Yarn Bombing – a Global Phenomenon

Yarn Bombing – a Global Phenomenon

Have you heard of Yarn Bombing yet? Yarn bombing is an activity which is spreading around the world. If you Google yarn bombing you will come up with some amazing images. For me one of the most impressive ones would have to be a train consisting of an engine and four carriages, all of which had been very colourfully covered.

It is thought that yarn bombing began with knitters in Texas in 2005, who used it as a creative way to use up leftover, unfinished projects. The movement has since spread worldwide, and evolved into things like the “stitched story” concept. This uses handmade items to tell a story or illustrate a theme. The first recorded example of this was in August 2009.

Yarn Bombing - a Global Phenomenon
Image courtesy of flikr
Yarn Bombing - a Global Phenomenon
Image courtesy of geograph.org.uk

Yarn bombing may have started off with knitted items, but there are now a large number of crocheted projects as well. The “stitched story” projects can include amigurumi figures in them as part of their narrative process. (See also “The Origin and Popularity of Amigurumi Crochet”.) I have even seen photos of projects done in cross stitch. Yarn is used to create cross stitch patterns on a wire grid which is then hung on a fence or wall.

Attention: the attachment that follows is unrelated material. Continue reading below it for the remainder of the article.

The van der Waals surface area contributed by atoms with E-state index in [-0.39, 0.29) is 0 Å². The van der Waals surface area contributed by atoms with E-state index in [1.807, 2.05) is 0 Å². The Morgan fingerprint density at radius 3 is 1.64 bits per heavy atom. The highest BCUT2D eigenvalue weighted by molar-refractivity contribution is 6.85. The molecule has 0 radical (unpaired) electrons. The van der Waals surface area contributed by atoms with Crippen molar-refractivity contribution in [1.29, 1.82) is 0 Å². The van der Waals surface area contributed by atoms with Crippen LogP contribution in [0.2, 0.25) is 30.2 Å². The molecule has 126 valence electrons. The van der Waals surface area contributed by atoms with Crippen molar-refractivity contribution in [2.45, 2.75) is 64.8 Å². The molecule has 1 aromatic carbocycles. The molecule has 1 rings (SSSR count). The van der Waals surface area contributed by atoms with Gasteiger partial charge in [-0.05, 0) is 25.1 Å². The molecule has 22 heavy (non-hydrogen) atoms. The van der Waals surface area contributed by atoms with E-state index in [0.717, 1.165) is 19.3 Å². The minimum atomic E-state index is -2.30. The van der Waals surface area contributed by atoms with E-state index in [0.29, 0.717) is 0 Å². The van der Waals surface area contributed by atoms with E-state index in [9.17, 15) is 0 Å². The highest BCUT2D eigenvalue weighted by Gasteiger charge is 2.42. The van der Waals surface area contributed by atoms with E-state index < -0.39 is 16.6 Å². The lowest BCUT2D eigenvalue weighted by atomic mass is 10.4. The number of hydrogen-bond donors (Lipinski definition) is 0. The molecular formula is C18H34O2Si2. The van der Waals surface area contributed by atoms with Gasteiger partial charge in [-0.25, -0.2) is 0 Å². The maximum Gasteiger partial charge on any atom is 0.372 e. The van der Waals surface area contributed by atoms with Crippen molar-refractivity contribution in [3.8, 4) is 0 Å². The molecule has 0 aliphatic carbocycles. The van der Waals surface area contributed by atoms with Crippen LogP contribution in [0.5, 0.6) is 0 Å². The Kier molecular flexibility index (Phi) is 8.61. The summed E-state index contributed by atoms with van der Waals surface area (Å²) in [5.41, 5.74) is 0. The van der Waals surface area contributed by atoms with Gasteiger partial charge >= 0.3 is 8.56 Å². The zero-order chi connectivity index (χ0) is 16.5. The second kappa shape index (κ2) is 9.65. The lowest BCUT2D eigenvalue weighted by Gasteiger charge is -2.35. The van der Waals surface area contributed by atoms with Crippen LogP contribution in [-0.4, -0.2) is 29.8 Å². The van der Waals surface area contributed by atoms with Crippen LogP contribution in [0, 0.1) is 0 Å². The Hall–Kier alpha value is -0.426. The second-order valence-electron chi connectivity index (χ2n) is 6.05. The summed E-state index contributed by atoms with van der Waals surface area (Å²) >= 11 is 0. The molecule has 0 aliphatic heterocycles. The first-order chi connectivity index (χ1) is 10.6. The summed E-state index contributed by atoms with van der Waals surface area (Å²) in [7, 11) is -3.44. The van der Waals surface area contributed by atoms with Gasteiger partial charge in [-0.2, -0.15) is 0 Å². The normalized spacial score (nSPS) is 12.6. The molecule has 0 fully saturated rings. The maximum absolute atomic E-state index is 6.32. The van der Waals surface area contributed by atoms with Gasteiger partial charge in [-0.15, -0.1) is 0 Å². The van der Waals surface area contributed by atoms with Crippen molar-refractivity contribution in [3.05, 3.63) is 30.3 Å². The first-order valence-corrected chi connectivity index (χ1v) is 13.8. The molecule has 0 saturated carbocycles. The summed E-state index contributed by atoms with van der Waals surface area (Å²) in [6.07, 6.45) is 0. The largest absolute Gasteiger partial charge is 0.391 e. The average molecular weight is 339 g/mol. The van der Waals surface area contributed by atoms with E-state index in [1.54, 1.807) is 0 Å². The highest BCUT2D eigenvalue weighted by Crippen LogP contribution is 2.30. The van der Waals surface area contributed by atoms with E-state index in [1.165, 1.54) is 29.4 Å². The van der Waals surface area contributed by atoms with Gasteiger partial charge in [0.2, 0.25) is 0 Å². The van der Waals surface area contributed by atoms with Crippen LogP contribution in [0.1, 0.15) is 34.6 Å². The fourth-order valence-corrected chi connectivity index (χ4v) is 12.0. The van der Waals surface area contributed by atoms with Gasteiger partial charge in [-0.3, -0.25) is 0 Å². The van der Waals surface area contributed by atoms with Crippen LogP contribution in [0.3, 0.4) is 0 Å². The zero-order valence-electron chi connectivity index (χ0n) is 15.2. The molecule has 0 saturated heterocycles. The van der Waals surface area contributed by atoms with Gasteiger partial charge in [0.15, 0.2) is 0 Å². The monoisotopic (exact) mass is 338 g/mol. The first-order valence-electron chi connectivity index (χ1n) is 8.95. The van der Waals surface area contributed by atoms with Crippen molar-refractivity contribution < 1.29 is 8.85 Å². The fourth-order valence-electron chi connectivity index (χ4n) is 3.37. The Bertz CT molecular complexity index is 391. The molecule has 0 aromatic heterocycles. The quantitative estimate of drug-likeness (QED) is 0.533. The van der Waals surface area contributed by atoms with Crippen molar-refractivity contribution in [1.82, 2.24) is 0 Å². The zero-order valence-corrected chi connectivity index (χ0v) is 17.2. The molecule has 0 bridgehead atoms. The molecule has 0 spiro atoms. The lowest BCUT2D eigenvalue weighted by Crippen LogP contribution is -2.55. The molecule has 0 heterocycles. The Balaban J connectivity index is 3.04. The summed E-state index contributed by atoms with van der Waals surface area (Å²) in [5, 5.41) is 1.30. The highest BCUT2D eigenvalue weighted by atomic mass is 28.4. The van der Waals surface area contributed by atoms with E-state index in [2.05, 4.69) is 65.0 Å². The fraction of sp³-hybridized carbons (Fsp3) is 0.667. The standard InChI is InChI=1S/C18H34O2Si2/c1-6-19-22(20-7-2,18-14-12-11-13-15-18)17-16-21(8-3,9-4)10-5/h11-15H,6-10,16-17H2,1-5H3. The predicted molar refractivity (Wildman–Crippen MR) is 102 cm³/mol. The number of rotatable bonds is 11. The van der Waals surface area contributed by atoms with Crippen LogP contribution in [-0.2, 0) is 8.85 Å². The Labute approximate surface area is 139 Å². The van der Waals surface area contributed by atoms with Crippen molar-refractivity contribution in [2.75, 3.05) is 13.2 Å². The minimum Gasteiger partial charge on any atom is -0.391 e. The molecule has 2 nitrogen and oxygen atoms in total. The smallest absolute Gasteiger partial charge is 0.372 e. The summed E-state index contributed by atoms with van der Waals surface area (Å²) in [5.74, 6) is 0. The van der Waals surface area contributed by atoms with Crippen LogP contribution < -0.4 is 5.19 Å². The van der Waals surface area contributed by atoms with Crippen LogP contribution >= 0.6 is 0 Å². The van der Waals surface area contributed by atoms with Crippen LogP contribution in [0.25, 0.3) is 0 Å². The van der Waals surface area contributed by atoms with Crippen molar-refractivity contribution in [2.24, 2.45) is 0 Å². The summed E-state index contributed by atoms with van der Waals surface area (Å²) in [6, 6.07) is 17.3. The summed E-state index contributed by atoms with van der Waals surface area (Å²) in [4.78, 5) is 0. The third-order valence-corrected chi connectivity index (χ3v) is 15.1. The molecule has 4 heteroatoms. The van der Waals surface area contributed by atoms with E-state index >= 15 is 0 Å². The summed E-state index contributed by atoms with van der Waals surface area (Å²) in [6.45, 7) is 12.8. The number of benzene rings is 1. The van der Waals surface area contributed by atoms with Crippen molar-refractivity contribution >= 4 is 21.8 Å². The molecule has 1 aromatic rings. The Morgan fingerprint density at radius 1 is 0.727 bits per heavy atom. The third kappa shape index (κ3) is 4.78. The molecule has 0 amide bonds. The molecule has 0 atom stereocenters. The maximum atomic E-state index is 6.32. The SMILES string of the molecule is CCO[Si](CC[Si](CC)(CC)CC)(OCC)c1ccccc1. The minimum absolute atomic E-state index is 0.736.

Over the last few months I have seen yarn bombing weekends advertised in two different communities in my local area. These have involved people meeting together throughout the weekend at an arranged venue. Individuals can attend for whatever length of time suits them. It is a social gathering of people working together to produce community adornment projects.

Yarn Bombing - a Global PhenomenonA couple of weeks ago I took my camera with me on my morning walk to take photos of some yarn bombing that had appeared on the fence of one of our local primary schools. The weather here has been a bit unfriendly, as we are in the middle of winter, but the colourful webs seem to be lasting fairly well.

I see yarn bombing as a rather fun way to inject a bit of colour into some of our public spaces. Having said that, I also think that the “bombers” need to be sensitive with the areas they choose to decorate, and respectful of local regulations and significant structures.

I would love to hear other people’s opinions on this, so please feel free to leave a comment.

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